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American National
Standards (ANS) 

Introduction - What is an ANS?

An American National Standard (ANS) is a voluntary consensus standard that is developed in accordance with the ANSI Essential Requirements: Due process requirements for American National Standards and subject to ANSI’s neutral oversight and approval. These requirements are designed to ensure that development of American National Standards is a fair and responsive process that is open to all directly and materially interested parties.

Consensus Bodies (ANS Voting Groups)

Thousands of individuals and representatives of companies, government agencies, industry, labor, and trade associations, consumer groups, academics, and others voluntarily participate in the development of American National Standards (ANS) through the work of approximately 240 voluntary consensus standards bodies accredited by ANSI. The inclusiveness and integrity of the ANS process encourages participation by the broadest range of subject-matter experts, resulting in high-quality standards that protect the public and foster fair commerce and innovation.

Who can sponsor American National Standards (ANS)?

While anyone can participate in the ANS process, only ANSI-Accredited Standards Developers (ASDs) can submit standards for approval as American National Standards. An ANSI-Accredited Standards Developer is an organization that has voluntarily submitted its standards development procedures to ANSI for review and accreditation. ASDs’ procedures must comply with ANSI’s Essential Requirements, including provisions for demonstrating openness, balance, lack of dominance, due process, and consensus. Once accredited, an ASD agrees to comply with ANSI's oversight when submitting individual standards for approval as ANS, including provisions for demonstrating openness, balance, lack of dominance, due process, and consensus. Once accredited, an ASD agrees to comply with ANSI's oversight when submitting individual standards for approval as ANS.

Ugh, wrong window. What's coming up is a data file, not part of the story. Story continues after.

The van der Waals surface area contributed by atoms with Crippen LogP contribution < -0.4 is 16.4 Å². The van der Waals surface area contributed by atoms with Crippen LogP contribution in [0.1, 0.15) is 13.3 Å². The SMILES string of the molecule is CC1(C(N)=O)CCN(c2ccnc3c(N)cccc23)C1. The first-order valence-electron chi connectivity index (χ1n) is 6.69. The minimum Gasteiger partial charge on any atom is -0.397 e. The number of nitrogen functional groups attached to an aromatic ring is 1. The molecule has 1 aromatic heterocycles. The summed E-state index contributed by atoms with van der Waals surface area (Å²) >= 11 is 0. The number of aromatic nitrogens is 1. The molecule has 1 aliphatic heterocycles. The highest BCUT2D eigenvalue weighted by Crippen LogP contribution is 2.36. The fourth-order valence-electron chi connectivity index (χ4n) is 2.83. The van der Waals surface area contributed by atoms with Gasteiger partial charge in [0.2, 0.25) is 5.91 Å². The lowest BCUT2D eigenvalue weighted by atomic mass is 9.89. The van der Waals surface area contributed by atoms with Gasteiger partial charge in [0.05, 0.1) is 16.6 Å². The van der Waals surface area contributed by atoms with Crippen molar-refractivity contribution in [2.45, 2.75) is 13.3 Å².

More to Know

What are the benefits of the ANS designation?

Designation as an American National Standard (ANS) indicates that ANSI’s due process requirements – including openness, balance, and consensus – have been met in the development of a standard. But how does this translate into value?

  • As the mark of an equitable, open process, the ANS designation is recognized and valued by national and international stakeholders, fostering acceptance and use of a voluntary consensus standard and the overall strength of the U.S. system.
  • The ANS designation demonstrates that a standard’s development process satisfies the U.S. government’s definition of a voluntary consensus standard and compliance with U.S. policy regarding federal reliance on voluntary consensus standards: OMB Circular A-119 and the National Technology Transfer and Advancement Act.
  • The ANS designation indicates compliance with the World Trade Organization (WTO) Technical Barriers to Trade (TBT) Code of Good Practice (CGP) criteria for openness, transparency, impartiality, consensus, relevance, and effectiveness in standards development, resulting in the use of many American National Standards globally when they meet an international marketplace need.
  • American National Standards serve as the basis for many ISO, IEC, or other international standards.
  • And many ISO, IEC, and ISO/IEC JTC 1 standards are nationally adopted by ANSI-Accredited Standards Developers as American National Standards.

How do you identify an American National Standard (ANS)?